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Ground-based telescopes probe super-Earths

Ground-based telescopes probe super-EarthsCredit: Paul A. Kempton

For many extrasolar planets — such as ‘hot Jupiters’ — measurements of the mass and radius are sufficient to allow the calculation of the planet’s density and infer their bulk composition. But for the rather smaller ‘super-Earths’, things get complicated. For instance, the mass and radius of the recently discovered transiting super-Earth GJ1214b are known, but three distinct models for the planet’s composition are consistent with the data. Additional information on the composition of the atmosphere is required if the uncertainty is to be reduced. Now a method that provides just that has been developed. A team using the Very Large Telescope in Chile’s Atacama Desert has obtained a transmission spectrum for GJ1214b between 780 nanometres and 1,000 nanometres that rules out cloud-free atmospheres composed mainly of hydrogen. If the planet’s atmosphere is hydrogen-dominated, it must be hazy — or there could be a dense water-vapour atmosphere. This new ground-based observing technique will make investigation of extrasolar planets much more practical, so expect more news of super-Earths in the months to come.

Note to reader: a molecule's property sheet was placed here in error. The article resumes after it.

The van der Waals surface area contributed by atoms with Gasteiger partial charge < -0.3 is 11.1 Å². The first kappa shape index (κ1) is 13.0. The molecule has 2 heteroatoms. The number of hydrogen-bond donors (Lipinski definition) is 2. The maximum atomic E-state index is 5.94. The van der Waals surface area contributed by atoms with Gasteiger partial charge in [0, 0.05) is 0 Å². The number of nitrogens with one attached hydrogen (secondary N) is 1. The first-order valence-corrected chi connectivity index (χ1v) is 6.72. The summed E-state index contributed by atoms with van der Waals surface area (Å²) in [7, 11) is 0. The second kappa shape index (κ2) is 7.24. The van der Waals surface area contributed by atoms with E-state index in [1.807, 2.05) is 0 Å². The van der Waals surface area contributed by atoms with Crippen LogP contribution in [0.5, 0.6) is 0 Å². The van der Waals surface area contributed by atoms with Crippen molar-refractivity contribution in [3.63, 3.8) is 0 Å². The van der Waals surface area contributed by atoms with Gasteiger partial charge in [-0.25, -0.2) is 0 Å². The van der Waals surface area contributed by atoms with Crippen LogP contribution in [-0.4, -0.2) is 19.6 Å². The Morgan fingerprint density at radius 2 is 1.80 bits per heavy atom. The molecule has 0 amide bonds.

Ground-based telescopes probe super-EarthsCredit: Paul A. Kempton

For many extrasolar planets — such as ‘hot Jupiters’ — measurements of the mass and radius are sufficient to allow the calculation of the planet’s density and infer their bulk composition. But for the rather smaller ‘super-Earths’, things get complicated. For instance, the mass and radius of the recently discovered transiting super-Earth GJ1214b are known, but three distinct models for the planet’s composition are consistent with the data. Additional information on the composition of the atmosphere is required if the uncertainty is to be reduced. Now a method that provides just that has been developed. A team using the Very Large Telescope in Chile’s Atacama Desert has obtained a transmission spectrum for GJ1214b between 780 nanometres and 1,000 nanometres that rules out cloud-free atmospheres composed mainly of hydrogen. If the planet’s atmosphere is hydrogen-dominated, it must be hazy — or there could be a dense water-vapour atmosphere. This new ground-based observing technique will make investigation of extrasolar planets much more practical, so expect more news of super-Earths in the months to come.

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